Each quarter it offers skills-based training in a specialised area relevant to each role so the company’s staff are learning and developing their knowledge base.

“We’ve also invested in encryption technology allowing our water bottles to be scanned from a smartphone app,” said Powell. “This app links to a product landing page authenticating the product, digitising the experience and allowing consumers to interact with the product they’re purchasing.”

Sustainability is also a buzz word that is gaining traction in the food and beverage industry. This is something that AquaRush is serious about, with it setting itself goals that will mean less plastic in landfills.

“Since 2018, we have implemented 66 per cent recycled plastic bottles and recycled cardboard,” said Powell. “Our goal is to work towards 100 per cent recyclable packaging and we are on track to doing so.

“We use 20 per cent glass in our overall brand portfolio and we aim to increase this to 50 per cent by mid 2020. Progress against our sustainability goals is discussed during senior leadership meetings each quarter.

“Beyond these meetings, the executive committee members are committed to executing against these goals, driving their importance within their immediate staff.”

When it comes to philanthropy, the company knows that giving back to the community is just as important as reducing its carbon footprint.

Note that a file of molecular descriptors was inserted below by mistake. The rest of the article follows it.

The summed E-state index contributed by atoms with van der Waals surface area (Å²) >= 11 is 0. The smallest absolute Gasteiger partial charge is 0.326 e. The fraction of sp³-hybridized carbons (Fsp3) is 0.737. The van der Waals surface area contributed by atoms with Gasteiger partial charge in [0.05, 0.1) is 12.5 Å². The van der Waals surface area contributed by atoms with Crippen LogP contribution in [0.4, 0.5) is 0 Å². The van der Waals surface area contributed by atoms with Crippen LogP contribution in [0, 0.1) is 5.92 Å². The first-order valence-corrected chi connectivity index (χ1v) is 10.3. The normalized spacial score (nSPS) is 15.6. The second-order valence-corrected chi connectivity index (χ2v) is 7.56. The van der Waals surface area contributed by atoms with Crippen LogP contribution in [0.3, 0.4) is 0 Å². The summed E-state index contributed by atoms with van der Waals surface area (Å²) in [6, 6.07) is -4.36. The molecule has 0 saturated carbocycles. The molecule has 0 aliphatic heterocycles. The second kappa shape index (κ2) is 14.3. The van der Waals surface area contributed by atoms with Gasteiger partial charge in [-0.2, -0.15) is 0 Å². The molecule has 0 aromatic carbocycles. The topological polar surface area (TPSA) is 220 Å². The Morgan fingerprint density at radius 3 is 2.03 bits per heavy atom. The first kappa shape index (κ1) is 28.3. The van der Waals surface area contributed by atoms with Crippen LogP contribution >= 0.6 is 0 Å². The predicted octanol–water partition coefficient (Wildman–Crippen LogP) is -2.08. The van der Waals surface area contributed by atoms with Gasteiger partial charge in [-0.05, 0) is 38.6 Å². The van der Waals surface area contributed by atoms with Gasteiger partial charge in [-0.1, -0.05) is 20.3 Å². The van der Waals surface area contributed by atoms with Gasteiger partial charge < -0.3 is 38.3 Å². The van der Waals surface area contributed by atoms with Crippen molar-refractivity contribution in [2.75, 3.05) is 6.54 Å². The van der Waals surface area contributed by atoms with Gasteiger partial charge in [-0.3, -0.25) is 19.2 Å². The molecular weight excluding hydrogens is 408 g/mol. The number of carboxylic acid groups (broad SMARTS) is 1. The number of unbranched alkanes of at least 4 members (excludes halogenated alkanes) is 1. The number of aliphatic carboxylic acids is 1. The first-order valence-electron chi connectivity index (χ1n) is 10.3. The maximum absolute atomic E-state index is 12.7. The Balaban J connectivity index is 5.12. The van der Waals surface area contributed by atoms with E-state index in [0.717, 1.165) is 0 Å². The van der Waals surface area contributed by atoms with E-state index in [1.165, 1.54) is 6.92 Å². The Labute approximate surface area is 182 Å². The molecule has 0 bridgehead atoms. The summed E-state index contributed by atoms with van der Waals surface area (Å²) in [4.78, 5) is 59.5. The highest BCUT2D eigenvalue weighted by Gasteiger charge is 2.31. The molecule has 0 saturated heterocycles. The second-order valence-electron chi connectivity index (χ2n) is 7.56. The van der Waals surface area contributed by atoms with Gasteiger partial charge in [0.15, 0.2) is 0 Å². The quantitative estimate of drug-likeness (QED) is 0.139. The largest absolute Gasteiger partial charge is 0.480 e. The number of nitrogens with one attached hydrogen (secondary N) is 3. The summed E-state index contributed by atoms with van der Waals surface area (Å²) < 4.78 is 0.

“We’ve donated money to help rebuild an orphanage for disabled children in Sri Lanka,” said Powell. “The aim of the orphanage is to provide a safe and caring environment for these children who would otherwise be forgotten.”

As well as producing a range of water products under various labels including the I Am, Kangaroo & Koala Aqua Downunder critters, and AquaRush 2Pure Water brands, the company provides private label production services to other companies within the water industries.

AquaRush also supports the World’s first plant-based natural water, and which most recently won the Beverage of the Year Award at the 2019 Food & Beverage Industry Awards, as well as the Global Zenith Awards.

They are also the exclusive water partner to Global Table, which is hosted by Seeds & Chips, the global food organisation.

“The Team at AquaRush is excited to enter into a joint venture partnership with award-winning company Aqua Botanical Beverages from September 2019,” said Chelvaratnam.

“Aqua Botanical has won “Beverage of the Year” two years running and Aqua Rush will be bottling their ‘still’ and ‘sparking’ water products. Our alliance further reinforces our position as a bottler of choice in the industry.